As the Arab world undergoes an unprecedented period of political transition, many are looking towards a new development model to spur economic growth and social advancement. The Program on Arab Reform and Democracy (ARD) at Stanford's Center on Democracy, Development, and the Rule of Law examined this question during its third annual conference on April 26-27, 2012 at Stanford University. The conference featured leading academics, practitioners, and activists, who looked beyond economics to present a more integrated framework for development.
According to ARD Program Manager Lina Khatib, "A goal of the conference is to present an integrated approach to development in the Arab world, particularly in places witnessing democratic transition, which links social, political, and economic factors."
The conference included a diverse array of speakers hailing from the political and social sectors, representing youth leaders, religious minorities, women's rights advocates, and civil society representatives, who joined economists to discuss new regional frameworks for development.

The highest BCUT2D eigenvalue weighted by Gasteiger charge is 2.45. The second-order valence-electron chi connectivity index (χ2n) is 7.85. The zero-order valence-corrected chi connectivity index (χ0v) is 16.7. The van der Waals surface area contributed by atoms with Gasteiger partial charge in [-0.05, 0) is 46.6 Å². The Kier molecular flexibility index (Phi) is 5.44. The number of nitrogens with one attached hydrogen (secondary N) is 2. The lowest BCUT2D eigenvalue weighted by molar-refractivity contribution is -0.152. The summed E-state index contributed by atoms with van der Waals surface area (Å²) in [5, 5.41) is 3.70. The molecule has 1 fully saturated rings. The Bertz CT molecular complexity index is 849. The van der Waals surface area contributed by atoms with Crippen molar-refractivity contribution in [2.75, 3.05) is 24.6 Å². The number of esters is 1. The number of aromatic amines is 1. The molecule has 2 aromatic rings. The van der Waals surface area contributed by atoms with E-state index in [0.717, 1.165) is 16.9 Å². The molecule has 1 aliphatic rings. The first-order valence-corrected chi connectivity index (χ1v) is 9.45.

Conference speakers included: Mona Makram Ebeid, who has a long and distinguished career as a parliamentarian in Egypt, commenting on the challenges facing minority rights in democratic transition; Hedi Larbi, director of the Middle East department at the World Bank, who will address the issue of oil dependency and how it constrains economic development in the Gulf region; Libyan NGO leader Rihab Elhaj who co-founded The New Libya Foundation and who will speak about the important role civil society plays in the development equation; and Valentine Moghadam, professor of sociology at Northeastern University and a leading expert on gender issues, who will examine political development through a gender lens.
To view the complete program and download the presentation documents and conference report, please click here.